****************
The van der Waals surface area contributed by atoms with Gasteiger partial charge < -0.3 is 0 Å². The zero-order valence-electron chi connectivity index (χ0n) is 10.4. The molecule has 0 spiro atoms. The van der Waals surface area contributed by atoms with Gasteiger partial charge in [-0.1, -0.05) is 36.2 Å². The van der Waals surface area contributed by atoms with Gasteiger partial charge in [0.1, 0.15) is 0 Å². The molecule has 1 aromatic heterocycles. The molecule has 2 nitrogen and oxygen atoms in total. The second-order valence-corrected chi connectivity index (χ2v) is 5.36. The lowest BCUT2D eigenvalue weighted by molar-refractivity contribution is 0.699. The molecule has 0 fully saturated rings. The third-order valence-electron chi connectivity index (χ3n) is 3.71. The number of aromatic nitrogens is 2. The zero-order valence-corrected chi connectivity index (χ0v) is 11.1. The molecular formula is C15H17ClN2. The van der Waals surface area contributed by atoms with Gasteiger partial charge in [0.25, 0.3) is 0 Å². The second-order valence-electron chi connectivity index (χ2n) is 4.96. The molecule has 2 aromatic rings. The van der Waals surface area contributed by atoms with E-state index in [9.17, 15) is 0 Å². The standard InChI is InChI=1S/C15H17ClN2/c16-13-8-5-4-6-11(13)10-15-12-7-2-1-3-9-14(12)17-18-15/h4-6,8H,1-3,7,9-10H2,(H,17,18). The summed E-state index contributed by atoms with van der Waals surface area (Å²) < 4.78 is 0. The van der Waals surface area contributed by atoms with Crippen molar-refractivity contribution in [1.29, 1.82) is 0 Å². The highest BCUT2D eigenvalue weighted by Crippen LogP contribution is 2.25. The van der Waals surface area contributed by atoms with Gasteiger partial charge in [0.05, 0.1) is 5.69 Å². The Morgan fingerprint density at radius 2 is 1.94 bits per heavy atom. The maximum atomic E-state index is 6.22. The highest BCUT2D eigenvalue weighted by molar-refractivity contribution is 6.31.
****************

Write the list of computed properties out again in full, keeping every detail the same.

The van der Waals surface area contributed by atoms with Gasteiger partial charge < -0.3 is 0 Å². The zero-order valence-electron chi connectivity index (χ0n) is 10.4. The molecule has 0 spiro atoms. The van der Waals surface area contributed by atoms with Gasteiger partial charge in [-0.1, -0.05) is 36.2 Å². The van der Waals surface area contributed by atoms with Gasteiger partial charge in [0.1, 0.15) is 0 Å². The molecule has 1 aromatic heterocycles. The molecule has 2 nitrogen and oxygen atoms in total. The second-order valence-corrected chi connectivity index (χ2v) is 5.36. The lowest BCUT2D eigenvalue weighted by molar-refractivity contribution is 0.699. The molecule has 0 fully saturated rings. The third-order valence-electron chi connectivity index (χ3n) is 3.71. The number of aromatic nitrogens is 2. The zero-order valence-corrected chi connectivity index (χ0v) is 11.1. The molecular formula is C15H17ClN2. The van der Waals surface area contributed by atoms with Gasteiger partial charge in [0.25, 0.3) is 0 Å². The second-order valence-electron chi connectivity index (χ2n) is 4.96. The molecule has 2 aromatic rings. The van der Waals surface area contributed by atoms with E-state index in [9.17, 15) is 0 Å². The standard InChI is InChI=1S/C15H17ClN2/c16-13-8-5-4-6-11(13)10-15-12-7-2-1-3-9-14(12)17-18-15/h4-6,8H,1-3,7,9-10H2,(H,17,18). The summed E-state index contributed by atoms with van der Waals surface area (Å²) < 4.78 is 0. The van der Waals surface area contributed by atoms with Crippen molar-refractivity contribution in [1.29, 1.82) is 0 Å². The highest BCUT2D eigenvalue weighted by Crippen LogP contribution is 2.25. The van der Waals surface area contributed by atoms with Gasteiger partial charge in [0.05, 0.1) is 5.69 Å². The Morgan fingerprint density at radius 2 is 1.94 bits per heavy atom. The maximum atomic E-state index is 6.22. The highest BCUT2D eigenvalue weighted by molar-refractivity contribution is 6.31.